Day 6. Alphabet 'F'.
‘Looking for a fair, slim and homely girl for an IAS grade I officer. Seeking alliance in Brahmins only.
- Typical matrimonial advertisement in a newspaper in, say, 1973
‘Looking for a fair, slim and a working girl for an MBA working in a MNC, 7 figure salary. Caste no bar.’
- Typical matrimonial advertisement in a newspaper in 2013
The description above is only indicative for everything but one thing. ‘Looking for a fair girl’.
Yes, even in 2013, if you open the matrimonial classified, or consult a match-maker, or if you have an aunt in your extended family who is famous for her impeccable match-making skills, they all look for one very important quality in a prospective bride. She must be ‘fair-complexioned’. More white, the better. Why? Because they always compare the whiteness of X’s daughter with Y’s daughter-in-law!
This obsession for all things fair has been leveraged so well over the years by the brands selling fairness products. I am sure there is a huge market for this. Apparently, from a girl failing in her job interview to a girl not able to land up with an air-hostess job, root of all their problems is their ‘dark’ complexion. So, I guess no amount of education and degrees will count in the job and marriage market if you are not a ‘10’ on the fairness scale (yes, they give you this to measure your fairness count from week 1 to week whatever). What kills me more is when known film stars, who are already ‘fair’ conventionally or are not fair, promote a fairness cream. Dude, are you kidding all of us!!? As it is, we are fighting so many biases and battles everyday as women and as a society, can we please move ahead on the fair complexion battle? I applaud Bipasha Basu for saying in the open that she is proud of how she looks and can never promote a fairness cream.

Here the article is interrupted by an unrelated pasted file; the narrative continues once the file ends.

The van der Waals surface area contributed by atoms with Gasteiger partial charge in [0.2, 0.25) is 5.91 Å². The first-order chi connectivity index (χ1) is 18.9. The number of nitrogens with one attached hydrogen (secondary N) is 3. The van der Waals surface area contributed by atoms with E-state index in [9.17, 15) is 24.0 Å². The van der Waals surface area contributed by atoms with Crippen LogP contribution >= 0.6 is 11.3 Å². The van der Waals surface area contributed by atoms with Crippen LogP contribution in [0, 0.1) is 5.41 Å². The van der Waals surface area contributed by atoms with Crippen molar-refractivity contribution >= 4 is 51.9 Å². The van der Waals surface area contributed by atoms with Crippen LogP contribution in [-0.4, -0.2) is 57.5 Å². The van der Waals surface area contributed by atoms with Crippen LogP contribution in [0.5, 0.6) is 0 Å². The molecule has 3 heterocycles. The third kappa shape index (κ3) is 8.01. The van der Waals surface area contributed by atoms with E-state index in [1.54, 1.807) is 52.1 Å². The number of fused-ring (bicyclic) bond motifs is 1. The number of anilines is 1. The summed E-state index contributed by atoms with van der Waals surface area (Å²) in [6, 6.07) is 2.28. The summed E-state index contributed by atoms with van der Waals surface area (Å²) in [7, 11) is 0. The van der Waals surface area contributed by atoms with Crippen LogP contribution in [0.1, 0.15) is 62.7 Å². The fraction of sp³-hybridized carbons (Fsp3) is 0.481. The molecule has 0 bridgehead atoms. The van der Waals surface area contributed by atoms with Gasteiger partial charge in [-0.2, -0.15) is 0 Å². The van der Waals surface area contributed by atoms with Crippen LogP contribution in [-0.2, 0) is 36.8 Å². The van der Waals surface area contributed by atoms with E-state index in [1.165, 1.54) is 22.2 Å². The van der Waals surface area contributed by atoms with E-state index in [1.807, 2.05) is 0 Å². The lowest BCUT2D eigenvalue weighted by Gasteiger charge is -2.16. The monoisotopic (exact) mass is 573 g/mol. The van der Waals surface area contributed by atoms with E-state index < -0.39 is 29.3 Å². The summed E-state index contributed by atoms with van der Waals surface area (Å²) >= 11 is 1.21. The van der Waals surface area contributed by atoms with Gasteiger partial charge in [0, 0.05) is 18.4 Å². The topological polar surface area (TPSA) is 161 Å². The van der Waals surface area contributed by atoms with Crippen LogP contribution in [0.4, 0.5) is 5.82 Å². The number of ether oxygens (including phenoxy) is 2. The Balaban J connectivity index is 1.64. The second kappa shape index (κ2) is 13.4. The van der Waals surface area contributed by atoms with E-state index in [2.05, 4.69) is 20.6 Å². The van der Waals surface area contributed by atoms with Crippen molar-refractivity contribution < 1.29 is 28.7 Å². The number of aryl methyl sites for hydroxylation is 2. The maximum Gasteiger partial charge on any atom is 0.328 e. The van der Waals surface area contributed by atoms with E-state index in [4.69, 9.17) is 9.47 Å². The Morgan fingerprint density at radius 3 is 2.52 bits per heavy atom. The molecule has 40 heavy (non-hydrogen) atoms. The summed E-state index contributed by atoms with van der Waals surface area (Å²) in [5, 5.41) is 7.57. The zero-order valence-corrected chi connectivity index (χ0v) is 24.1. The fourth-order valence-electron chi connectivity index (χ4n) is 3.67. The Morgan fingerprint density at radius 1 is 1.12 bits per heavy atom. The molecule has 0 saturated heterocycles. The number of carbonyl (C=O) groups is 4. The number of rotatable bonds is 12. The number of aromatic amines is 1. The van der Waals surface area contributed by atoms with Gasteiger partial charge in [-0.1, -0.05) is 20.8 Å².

And if a fair face was not enough, we now need to have fair under-arms and a fair vagina! Lesser said about all this, the better. But a tiny sadistic part in me becomes happy when I see Shah Rukh Khan or John Abraham talking about the lightened skin tone. You know why? Because then I think atleast now men too will be busy on themselves. Who am I to tell them that they look delicious when they are best served dark and dusky!
I cringe when someone asks me, ‘am I looking fairer than XYZ today?’. And I want to ask her, ‘what are we, in junior KG?’. Growing up, I too faced bias from all corners, extended family, school and random for not being fair. I used to cry about it often but then studies and life took over, for better.
Now, whenever anyone brings up the looking ‘fair and lovely’ topic, I just simply smile and say, "No honey, I am not fair and lovely. I am brown and sexy and awesome! Oh yes, I am! You think about yourself!"
See you all on Monday with ‘G’. Happy weekend!